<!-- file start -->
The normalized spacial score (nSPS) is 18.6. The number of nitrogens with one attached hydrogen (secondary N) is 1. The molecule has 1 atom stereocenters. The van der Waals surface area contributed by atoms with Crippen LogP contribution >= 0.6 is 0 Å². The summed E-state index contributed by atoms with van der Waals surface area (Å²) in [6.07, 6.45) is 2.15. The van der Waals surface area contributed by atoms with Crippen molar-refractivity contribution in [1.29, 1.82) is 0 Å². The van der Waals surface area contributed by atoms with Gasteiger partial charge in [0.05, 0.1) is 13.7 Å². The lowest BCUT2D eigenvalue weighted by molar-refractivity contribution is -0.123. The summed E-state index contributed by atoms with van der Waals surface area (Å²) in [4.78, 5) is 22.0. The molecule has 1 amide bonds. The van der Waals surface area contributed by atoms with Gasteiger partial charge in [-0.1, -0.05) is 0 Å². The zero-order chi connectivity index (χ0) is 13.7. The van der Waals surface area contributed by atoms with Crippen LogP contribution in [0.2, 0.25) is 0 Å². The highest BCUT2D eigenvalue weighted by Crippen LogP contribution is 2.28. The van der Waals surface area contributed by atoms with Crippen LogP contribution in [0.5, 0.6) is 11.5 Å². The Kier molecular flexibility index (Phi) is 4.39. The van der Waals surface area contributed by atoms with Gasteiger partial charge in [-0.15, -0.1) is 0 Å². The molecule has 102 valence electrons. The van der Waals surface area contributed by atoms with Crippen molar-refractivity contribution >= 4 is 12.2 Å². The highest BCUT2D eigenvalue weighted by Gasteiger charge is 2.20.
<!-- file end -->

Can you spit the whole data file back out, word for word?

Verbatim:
The normalized spacial score (nSPS) is 18.6. The number of nitrogens with one attached hydrogen (secondary N) is 1. The molecule has 1 atom stereocenters. The van der Waals surface area contributed by atoms with Crippen LogP contribution >= 0.6 is 0 Å². The summed E-state index contributed by atoms with van der Waals surface area (Å²) in [6.07, 6.45) is 2.15. The van der Waals surface area contributed by atoms with Crippen molar-refractivity contribution in [1.29, 1.82) is 0 Å². The van der Waals surface area contributed by atoms with Gasteiger partial charge in [0.05, 0.1) is 13.7 Å². The lowest BCUT2D eigenvalue weighted by molar-refractivity contribution is -0.123. The summed E-state index contributed by atoms with van der Waals surface area (Å²) in [4.78, 5) is 22.0. The molecule has 1 amide bonds. The van der Waals surface area contributed by atoms with Gasteiger partial charge in [-0.1, -0.05) is 0 Å². The zero-order chi connectivity index (χ0) is 13.7. The van der Waals surface area contributed by atoms with Crippen LogP contribution in [0.2, 0.25) is 0 Å². The highest BCUT2D eigenvalue weighted by Crippen LogP contribution is 2.28. The van der Waals surface area contributed by atoms with Crippen LogP contribution in [0.5, 0.6) is 11.5 Å². The Kier molecular flexibility index (Phi) is 4.39. The van der Waals surface area contributed by atoms with Gasteiger partial charge in [-0.15, -0.1) is 0 Å². The molecule has 102 valence electrons. The van der Waals surface area contributed by atoms with Crippen molar-refractivity contribution >= 4 is 12.2 Å². The highest BCUT2D eigenvalue weighted by Gasteiger charge is 2.20.